Student Government’s ‘Take Back the Night’ honors sexual assault survivors 

Rory Moore | Mercury Staff

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A crowd gathered around flickering candles arranged next to the Reflection Pool the night of April 23 as representatives from rape crisis centers and UTD student organizations stood in honor of sexual assault survivors.  

The event, called Take Back the Night, took place from 7 to 8 p.m. at the Chess Plaza and consisted of speeches from speakers from organizations including Turning Point Rape Crisis Center, Dallas Rape Crisis Center and Crissa’s Community Outreach. Student Government organized the ceremony to honor Sexual Assault Awareness Month, including a march around campus with signs like “Sexy does not mean sex me,” a T-shirt display and a candlelight vigil. 

Nandita Kumar, a public policy sophomore and the Diversity, Equity and Belonging Committee Chair for Student Government, organized the event based on similar events held by the Clothesline Project, a non-profit that aims to encourage and empower sexual assault survivors. Two weeks prior, students and community leaders alike wrote messages affirming the experiences of survivors, such as “Remember the shame is not on you!” and “I won’t stay quiet so you can be comfortable” on T-shirts showcased at the event.  

“Seeing more than 50 shirts being made in the short time we had was amazing,” Kumar said. “We had a lot of students come by and share their personal experiences as to why this project was important to them.” 

Nicole Wingard volunteers with the Turning Point Rape Crisis Center, an organization that provides counseling and education for sexual trauma, and uses her podcast “Rise Above” to advocate for sexual assault awareness. Wingard is running for Miss Texas and hopes to help survivors in their recovery journey through her advocacy. 

“It happened my freshman year of college, and I stayed silent for the duration of my college career,” Wingard said. “I dealt with a lot of shame and guilt and believed a lot of the stereotypes that people have around sexual assault. Last year, I went through my own healing process, and I really felt convicted to make this my platform. I think it is really powerful in pageantry. I think a lot of times people look at pageant girls and they think that they are perfect, they are so beautiful, how could anything happen to them? And it just shatters those stereotypes.”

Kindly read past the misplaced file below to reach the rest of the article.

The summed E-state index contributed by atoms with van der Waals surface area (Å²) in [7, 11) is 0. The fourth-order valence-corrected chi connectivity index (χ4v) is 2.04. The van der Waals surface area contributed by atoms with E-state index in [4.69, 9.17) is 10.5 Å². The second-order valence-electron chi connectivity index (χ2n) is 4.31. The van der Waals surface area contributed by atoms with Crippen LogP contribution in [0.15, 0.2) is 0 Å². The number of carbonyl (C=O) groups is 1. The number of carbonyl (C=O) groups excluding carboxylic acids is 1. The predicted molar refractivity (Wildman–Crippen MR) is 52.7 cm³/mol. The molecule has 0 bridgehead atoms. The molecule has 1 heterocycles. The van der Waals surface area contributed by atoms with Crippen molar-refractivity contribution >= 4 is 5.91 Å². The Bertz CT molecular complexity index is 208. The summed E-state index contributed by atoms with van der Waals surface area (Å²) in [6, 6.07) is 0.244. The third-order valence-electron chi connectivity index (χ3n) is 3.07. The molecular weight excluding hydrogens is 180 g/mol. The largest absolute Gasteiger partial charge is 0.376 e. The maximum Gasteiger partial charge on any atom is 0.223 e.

Leslie Hernandez is the Community Engagement specialist at the Dallas Area Rape Crisis Center, or DARCC, which provides advocacy, counseling, community outreach and education. Hernandez attributes her passion for working at DARCC to her mother and her experience as a part of the Latino community.   

“[Sexual assault], to this day, is very taboo [in the Latino culture],” Hernandez said. “This has happened in my family, my mother and her sisters … I like to work with Latino-based communities, where it’s very taboo.” 

Crissa’s Community Outreach, or CCO, was co-founded by supply chain management sophomore Zaina Asad and political science sophomore Alisa Model in remembrance of Michelle Crissa, a woman who suffered a four-year abusive relationship and was killed by her partner in 1989. Asad said that she was inspired to start CCO both by Crissa’s story and by what she described as the public’s lack of knowledge people about Title IX. Asad said CCO is addressing this knowledge gap by creating an accessible guide from survivors and for survivors to navigate Title IX. The guide will address dilemmas people have experienced while filing complaints under Title IX. and is expected to be released at the end of April. 

“It’s not easy to relive those experiences, but our hope is that this is going to help close the gap within UTD for something that we don’t feel like is addressed enough,” Asad said. “And we really hope that in the future this can help people navigate the system.”  

If you or someone you know has been sexually assaulted, you can contact the National Sexual Assault Hotline at 1-800-656-4673. 


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